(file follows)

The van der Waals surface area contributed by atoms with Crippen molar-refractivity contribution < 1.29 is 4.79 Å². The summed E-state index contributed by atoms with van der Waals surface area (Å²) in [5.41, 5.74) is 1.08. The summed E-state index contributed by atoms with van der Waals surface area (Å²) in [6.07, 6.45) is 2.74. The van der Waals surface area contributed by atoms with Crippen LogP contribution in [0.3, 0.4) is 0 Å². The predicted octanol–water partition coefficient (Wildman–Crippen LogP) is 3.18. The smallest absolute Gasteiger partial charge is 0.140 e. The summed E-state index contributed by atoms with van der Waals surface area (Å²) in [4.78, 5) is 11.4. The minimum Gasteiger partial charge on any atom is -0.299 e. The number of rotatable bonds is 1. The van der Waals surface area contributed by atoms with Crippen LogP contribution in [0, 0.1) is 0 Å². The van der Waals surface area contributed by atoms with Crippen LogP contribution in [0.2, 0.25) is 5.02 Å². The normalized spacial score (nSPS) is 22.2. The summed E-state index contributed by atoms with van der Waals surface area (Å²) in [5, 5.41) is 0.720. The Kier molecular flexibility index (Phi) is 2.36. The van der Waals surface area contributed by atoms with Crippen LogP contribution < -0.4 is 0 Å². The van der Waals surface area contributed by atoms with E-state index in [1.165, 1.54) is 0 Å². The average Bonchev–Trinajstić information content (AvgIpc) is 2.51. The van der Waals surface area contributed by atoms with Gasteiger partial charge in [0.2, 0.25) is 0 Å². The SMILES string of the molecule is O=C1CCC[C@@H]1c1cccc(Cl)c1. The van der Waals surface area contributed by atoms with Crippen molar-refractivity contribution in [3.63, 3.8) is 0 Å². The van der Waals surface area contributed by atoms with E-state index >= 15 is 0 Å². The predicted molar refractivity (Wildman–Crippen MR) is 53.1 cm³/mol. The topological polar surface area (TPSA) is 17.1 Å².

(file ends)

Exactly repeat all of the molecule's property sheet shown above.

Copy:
The van der Waals surface area contributed by atoms with Crippen molar-refractivity contribution < 1.29 is 4.79 Å². The summed E-state index contributed by atoms with van der Waals surface area (Å²) in [5.41, 5.74) is 1.08. The summed E-state index contributed by atoms with van der Waals surface area (Å²) in [6.07, 6.45) is 2.74. The van der Waals surface area contributed by atoms with Crippen LogP contribution in [0.3, 0.4) is 0 Å². The predicted octanol–water partition coefficient (Wildman–Crippen LogP) is 3.18. The smallest absolute Gasteiger partial charge is 0.140 e. The summed E-state index contributed by atoms with van der Waals surface area (Å²) in [4.78, 5) is 11.4. The minimum Gasteiger partial charge on any atom is -0.299 e. The number of rotatable bonds is 1. The van der Waals surface area contributed by atoms with Crippen LogP contribution in [0, 0.1) is 0 Å². The van der Waals surface area contributed by atoms with Crippen LogP contribution in [0.2, 0.25) is 5.02 Å². The normalized spacial score (nSPS) is 22.2. The summed E-state index contributed by atoms with van der Waals surface area (Å²) in [5, 5.41) is 0.720. The Kier molecular flexibility index (Phi) is 2.36. The van der Waals surface area contributed by atoms with Crippen LogP contribution < -0.4 is 0 Å². The van der Waals surface area contributed by atoms with E-state index in [1.165, 1.54) is 0 Å². The average Bonchev–Trinajstić information content (AvgIpc) is 2.51. The van der Waals surface area contributed by atoms with Gasteiger partial charge in [0.2, 0.25) is 0 Å². The SMILES string of the molecule is O=C1CCC[C@@H]1c1cccc(Cl)c1. The van der Waals surface area contributed by atoms with Crippen molar-refractivity contribution in [3.63, 3.8) is 0 Å². The van der Waals surface area contributed by atoms with E-state index >= 15 is 0 Å². The predicted molar refractivity (Wildman–Crippen MR) is 53.1 cm³/mol. The topological polar surface area (TPSA) is 17.1 Å².